Conclusion

While an offer of judgment will not make sense in every employment case, it is worthwhile to consider, especially in Title VII cases.  However, its effectiveness diminishes as a case progresses, so it is important to consider an offer of judgment very early in the litigation. 

Articles:

Lesley S. Bonney et. al., Rule 68: Awakening A Sleeping Giant, 65 Geo. Wash. L. Rev. 379, 383 (1997).

Ian H. Fisher, Federal Rule 68, A Defendant's Subtle Weapon: Its Use and Pitfalls, 14 DePaul Bus. L.J. 89, 96 (2001).

Kevin C. Johnson, Rule 68 and the High Cost of Litigation: The Best Defense Weapon of Which You've Never Heard and Its Missed Opportunity to Promote Settlement, 10 Charleston L. Rev. 475 (2016).

A. Jonathan Trafimow, Making Rule 68 Offers of Judgment in Employment Cases, Law360, New York (June 29, 2016) at 2, *Making-Rule-68-Offers-Of-Judgment-In-Employment-Cases.pdf (moritthock.com).

§ 69:84. Offers of judgment, 2 Emp. Discrim. Coord. Analysis of Federal Law § 69:84.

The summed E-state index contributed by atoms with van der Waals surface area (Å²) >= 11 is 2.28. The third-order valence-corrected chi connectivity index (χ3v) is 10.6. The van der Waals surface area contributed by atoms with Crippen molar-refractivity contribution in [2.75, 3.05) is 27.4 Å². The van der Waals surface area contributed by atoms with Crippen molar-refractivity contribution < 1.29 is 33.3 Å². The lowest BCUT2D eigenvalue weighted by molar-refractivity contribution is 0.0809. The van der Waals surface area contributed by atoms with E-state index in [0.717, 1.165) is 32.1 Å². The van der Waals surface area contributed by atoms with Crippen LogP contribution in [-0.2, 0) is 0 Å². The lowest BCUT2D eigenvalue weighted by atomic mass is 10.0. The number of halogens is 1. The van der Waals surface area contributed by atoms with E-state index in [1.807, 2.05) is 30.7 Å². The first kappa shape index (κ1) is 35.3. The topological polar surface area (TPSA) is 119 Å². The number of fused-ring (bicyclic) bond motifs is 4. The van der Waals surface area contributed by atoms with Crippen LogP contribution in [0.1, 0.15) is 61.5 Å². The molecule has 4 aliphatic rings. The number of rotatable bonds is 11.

Malinda Matlock is a Partner with Rhodes Hieronymus in Oklahoma. She practices in the areas of Professional Liability (Medical, Legal, A&E, E&O, D&O), Employment Litigation, Sexual Misconduct, Premise Liability, Transportation, Bad Faith Insurance Claims, and Coverage Disputes.

Denelda L. Richardson is a partner in Rhodes Hieronymus whose practice focuses on litigation and appellate practice, with an emphasis on claims of employment discrimination under both federal and state law.

Malinda and Denelda would like to give special thanks to Meredith Tan, Law Student, for her enthusiastic assistance in researching how courts across the country have applied Rule 68 in the employment context.